Commentary on Alabama Law and Society

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Location: Birmingham, Alabama

Wednesday, May 24, 2006

Death Penalty Appeals

The B'Ham news recently interviewed the guber candidates (the state sanctioned ones anyway) about their views on sentencing, including capital sentencing. More than one blogger has already pointed out how homogeneous the answers were. I am only going to comment on Roy Moore's opinion about the appellate process in death penalty cases:

"I don't think there are too many avenues of appeal; I think there are too many frivolous appeals. I think sometimes these appeals are frivolous and should be ruled on very quickly. There are some on death row right now (that) we tried when I was an attorney, and that was a long time ago."

I agree with him that in the average death penalty appellate brief, the majority of the issues presented are frivolous. By frivolous, I mean the attorney who presents them knows they have little to no chance of success. What I want to do is explain why we present frivolous issues on appeal.

There are lots of reasons not to present weak issues. They distract the court from the strong issues. They undercut the attorney's credibility. They waste the court's time, and as an officer of the court the attorney ought not waste the court's time. They use up the attorney's time and pages, resources the attorney could better use on the strong issues. So, in a civil case, or a non-capital criminal case, good appellate attorneys will cut out the weak issues in favor of two or three strong ones.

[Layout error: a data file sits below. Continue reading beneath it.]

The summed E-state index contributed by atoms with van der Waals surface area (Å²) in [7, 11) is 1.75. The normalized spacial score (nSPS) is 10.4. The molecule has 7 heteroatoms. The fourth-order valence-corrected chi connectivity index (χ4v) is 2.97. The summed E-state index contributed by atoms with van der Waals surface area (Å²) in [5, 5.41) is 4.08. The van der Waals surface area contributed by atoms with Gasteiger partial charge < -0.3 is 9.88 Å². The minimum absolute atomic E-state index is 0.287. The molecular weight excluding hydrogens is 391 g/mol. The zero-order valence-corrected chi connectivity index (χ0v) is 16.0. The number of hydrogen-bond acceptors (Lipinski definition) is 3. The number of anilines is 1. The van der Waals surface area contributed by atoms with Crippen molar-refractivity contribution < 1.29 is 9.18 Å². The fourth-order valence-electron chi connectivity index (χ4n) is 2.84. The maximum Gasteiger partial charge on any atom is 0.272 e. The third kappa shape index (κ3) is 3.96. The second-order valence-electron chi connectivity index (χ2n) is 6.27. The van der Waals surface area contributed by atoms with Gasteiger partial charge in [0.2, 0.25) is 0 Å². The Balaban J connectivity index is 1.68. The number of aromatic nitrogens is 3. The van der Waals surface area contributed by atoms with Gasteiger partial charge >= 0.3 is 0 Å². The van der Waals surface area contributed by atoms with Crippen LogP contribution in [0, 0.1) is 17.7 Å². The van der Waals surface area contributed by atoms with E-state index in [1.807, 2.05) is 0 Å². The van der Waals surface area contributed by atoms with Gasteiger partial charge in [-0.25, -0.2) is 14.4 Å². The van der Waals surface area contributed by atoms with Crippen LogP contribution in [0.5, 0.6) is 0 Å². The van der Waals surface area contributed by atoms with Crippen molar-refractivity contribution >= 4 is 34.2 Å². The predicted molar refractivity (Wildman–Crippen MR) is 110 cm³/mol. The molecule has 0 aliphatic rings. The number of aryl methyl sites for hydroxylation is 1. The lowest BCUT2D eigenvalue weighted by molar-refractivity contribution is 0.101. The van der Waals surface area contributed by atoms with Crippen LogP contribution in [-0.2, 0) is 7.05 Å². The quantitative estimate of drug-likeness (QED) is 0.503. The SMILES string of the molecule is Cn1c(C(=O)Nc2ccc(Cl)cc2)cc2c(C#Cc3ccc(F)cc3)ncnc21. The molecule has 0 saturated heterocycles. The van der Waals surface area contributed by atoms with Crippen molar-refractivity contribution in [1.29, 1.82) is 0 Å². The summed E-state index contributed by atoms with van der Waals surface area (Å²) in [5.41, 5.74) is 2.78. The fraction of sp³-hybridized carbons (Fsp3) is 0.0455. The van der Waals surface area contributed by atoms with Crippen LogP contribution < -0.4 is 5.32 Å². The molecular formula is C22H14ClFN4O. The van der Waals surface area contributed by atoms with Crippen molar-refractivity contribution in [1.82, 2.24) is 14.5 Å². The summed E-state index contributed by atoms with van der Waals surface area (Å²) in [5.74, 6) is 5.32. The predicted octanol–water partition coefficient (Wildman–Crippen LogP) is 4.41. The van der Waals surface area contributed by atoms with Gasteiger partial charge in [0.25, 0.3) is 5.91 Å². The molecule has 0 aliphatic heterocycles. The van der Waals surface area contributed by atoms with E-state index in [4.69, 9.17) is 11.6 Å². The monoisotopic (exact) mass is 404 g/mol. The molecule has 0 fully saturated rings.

But death, as they say, is different. Your client is going to lose much more than just money, or freedom. He is going to lose his life. Hence, when an issue is borderline, you'll err on the side of inclusion. That is not all. Issues not presented in the first brief are forever waived. You want to preserve every possible argument. You never know when Scotus may do something crazy, suddenly making what was a weak issue strong. So you throw them all in, hoping the law may change during the appeal.

There is also the bigger picture. Maybe you don't oppose the death penalty itself, but you think it ought to be used very carefully. So you force the appellate courts to sift through every possible error, ensuring that the process was fair. Doing so also increases the costs to the state, giving them reason to refrain from bringing capital charges unless the crime truly deserves it.

And I should be honest, sometimes the goal is simply to keep the client alive as long as possible. You, the attorney, were not there when the crime occurred. Probably you did not represent the client at trial, so your knowledge of that comes from the record. You do know the client, you've sat with him in jail, talked to him, shook his hand. You've met his family, heard them cry. You look at this guy and think, but for the grace of God. You realize he has no shot at winning the appeal, but you want these folks to have some hope. Manipulating the system? Sure. Excusable? You decide.